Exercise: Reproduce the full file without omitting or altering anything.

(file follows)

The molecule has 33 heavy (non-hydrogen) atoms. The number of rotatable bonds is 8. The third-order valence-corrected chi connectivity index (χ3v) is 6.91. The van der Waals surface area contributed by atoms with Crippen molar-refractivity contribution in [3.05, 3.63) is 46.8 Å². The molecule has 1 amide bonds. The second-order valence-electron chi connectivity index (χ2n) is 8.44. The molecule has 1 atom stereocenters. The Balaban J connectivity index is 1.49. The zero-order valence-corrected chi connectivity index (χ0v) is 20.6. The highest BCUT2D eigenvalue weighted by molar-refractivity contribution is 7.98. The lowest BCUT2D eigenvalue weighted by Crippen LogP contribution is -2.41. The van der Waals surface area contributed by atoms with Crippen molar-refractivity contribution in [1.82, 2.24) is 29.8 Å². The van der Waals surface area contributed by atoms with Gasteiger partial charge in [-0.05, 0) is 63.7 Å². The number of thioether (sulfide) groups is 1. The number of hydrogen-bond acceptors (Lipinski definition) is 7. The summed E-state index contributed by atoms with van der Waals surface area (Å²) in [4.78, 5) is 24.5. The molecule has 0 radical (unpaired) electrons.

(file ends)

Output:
The molecule has 33 heavy (non-hydrogen) atoms. The number of rotatable bonds is 8. The third-order valence-corrected chi connectivity index (χ3v) is 6.91. The van der Waals surface area contributed by atoms with Crippen molar-refractivity contribution in [3.05, 3.63) is 46.8 Å². The molecule has 1 amide bonds. The second-order valence-electron chi connectivity index (χ2n) is 8.44. The molecule has 1 atom stereocenters. The Balaban J connectivity index is 1.49. The zero-order valence-corrected chi connectivity index (χ0v) is 20.6. The highest BCUT2D eigenvalue weighted by molar-refractivity contribution is 7.98. The lowest BCUT2D eigenvalue weighted by Crippen LogP contribution is -2.41. The van der Waals surface area contributed by atoms with Crippen molar-refractivity contribution in [1.82, 2.24) is 29.8 Å². The van der Waals surface area contributed by atoms with Gasteiger partial charge in [-0.05, 0) is 63.7 Å². The number of thioether (sulfide) groups is 1. The number of hydrogen-bond acceptors (Lipinski definition) is 7. The summed E-state index contributed by atoms with van der Waals surface area (Å²) in [4.78, 5) is 24.5. The molecule has 0 radical (unpaired) electrons.